What Breeds of Dogs Can't Travel by Plane?

Regardless of the age or size of the dog, there are certain breeds of dogs that cannot travel by plane for health reasons.
What Breeds of Dogs Can't Travel by Plane?

Last update: 21 May, 2021

While many airlines provide pet transport services, it’s important to note that not all dogs can use typical human travel methods. Large-sized dogs often can’  travel by plane. Find out what dogs can’t travel by plane in this article!

There are some species that suffer a lot of physical and psychological stress when traveling on this medium. They could even find themselves in a very complex and life-threatening situation. If you want to know which dogs are prone to problems when traveling by plane, read on.

Why can’t some dogs travel by plane?

Vacations and family gatherings aren’t complete without your pet. For this reason, it’s very common to see a wide variety of dogs that accompany their owners at airports. However, there are many difficulties that dogs of certain breeds are exposed to when traveling such long distances, especially thousands of feet high.

The difficulty and risks for some breeds of dogs that can’t travel by plane lies in the fact that they’re brachycephalic, which is why the shape of their muzzle makes them more prone to respiratory problems. This condition is what leads most airlines to have specific regulations for the transportation of certain animals.

Dogs with this condition aren’t always small, as it occurs in dogs with small respiratory systems despite having a larger body.

There are dogs that cannot travel by plane.

What’s brachycephaly in dogs?

This is a condition that affects breeds that have shorter than normal or flattened skulls, faces, and noses. In general, dogs with this trait have small nostrils. In this way, certain malformations occur, which increase the possibility of brachycephalic syndrome.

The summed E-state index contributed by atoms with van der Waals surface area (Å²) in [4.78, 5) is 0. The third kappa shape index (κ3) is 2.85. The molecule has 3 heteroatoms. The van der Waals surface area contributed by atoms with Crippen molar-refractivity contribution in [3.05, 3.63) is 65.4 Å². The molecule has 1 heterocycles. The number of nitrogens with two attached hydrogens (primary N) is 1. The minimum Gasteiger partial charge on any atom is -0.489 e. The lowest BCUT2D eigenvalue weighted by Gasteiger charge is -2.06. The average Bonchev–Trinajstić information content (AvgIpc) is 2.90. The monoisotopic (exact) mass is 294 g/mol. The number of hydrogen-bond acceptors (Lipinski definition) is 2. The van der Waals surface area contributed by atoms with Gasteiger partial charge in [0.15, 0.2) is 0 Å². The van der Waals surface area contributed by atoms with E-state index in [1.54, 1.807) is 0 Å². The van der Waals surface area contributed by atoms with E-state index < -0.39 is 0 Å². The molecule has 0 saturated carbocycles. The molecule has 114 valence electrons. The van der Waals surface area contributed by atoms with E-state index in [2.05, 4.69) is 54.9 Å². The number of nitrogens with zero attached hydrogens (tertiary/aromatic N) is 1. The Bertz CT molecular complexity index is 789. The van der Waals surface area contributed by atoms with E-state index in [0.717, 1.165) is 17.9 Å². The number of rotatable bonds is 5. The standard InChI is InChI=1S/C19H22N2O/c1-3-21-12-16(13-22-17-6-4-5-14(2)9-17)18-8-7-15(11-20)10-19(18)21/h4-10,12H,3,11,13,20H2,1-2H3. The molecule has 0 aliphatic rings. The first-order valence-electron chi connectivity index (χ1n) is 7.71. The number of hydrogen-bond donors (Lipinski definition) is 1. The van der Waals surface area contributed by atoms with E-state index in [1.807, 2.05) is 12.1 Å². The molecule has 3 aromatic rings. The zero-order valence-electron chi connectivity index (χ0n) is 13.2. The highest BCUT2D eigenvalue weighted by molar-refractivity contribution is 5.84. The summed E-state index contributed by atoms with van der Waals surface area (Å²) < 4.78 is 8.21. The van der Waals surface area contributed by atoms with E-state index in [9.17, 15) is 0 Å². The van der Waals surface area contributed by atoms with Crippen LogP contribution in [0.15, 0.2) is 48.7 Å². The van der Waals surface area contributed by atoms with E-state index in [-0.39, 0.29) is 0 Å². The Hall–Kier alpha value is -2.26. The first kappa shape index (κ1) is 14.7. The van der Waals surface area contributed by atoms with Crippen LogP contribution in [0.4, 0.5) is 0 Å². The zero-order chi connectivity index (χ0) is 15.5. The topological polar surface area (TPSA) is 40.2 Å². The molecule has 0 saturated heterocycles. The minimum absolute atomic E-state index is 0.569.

These dogs don’t tolerate the increase in environmental temperature or humidity very well. For this reason, they’re considered more vulnerable to heat stroke.

This condition makes breathing more complex, as the dog has to put more energy into the process, which gives way to other pathologies, such as bronchitis, laryngitis, lacrimation, conjunctivitis and throat obstructions. This is why breeds with brachycephaly have constant panting, gagging, and clearing of phlegm.

Dogs that should not travel by plane

According to the American Veterinary Physicians Association (AVMA), dog breeds that can’t travel by air have respiratory disorders that are aggravated by altitude, exposure to high levels of stress, and elevated environmental temperatures.

This is why, before traveling by plane, you must consider your pet’s characteristics and comply with the requirements of the airline so as not to harm the dog’s health. Among the most common brachycephalic dog breeds are the following:

Tips for traveling with your dog by plane

As mentioned above, each airline has stipulated rules for the transport of animals. Due to this, it’s important that you consider that these rules aren’t personal and that they exist for the safety of the animal and the passengers.

The most common recommendation – regardless of the company – is that you shouldn’t expose your dog to trips of more than 6 hours. On the other hand, if your pet weighs more than 8 kilograms, airlines don’t recommend that they travel, as it’ll be more difficult for them to breathe. Finally, a carrier or crate appropriate to the size of the dog is always recommended.

There are breeds of dogs that cannot travel by plane.

As you can see, many breeds of dogs shouldn’t travel by plane and their breathing problems are what create this difficulty. However, if you correctly handle the recommendations outlined by your preferred airline, your pet shouldn’t be at risk, as long as you choose an appropriate method of transportation.

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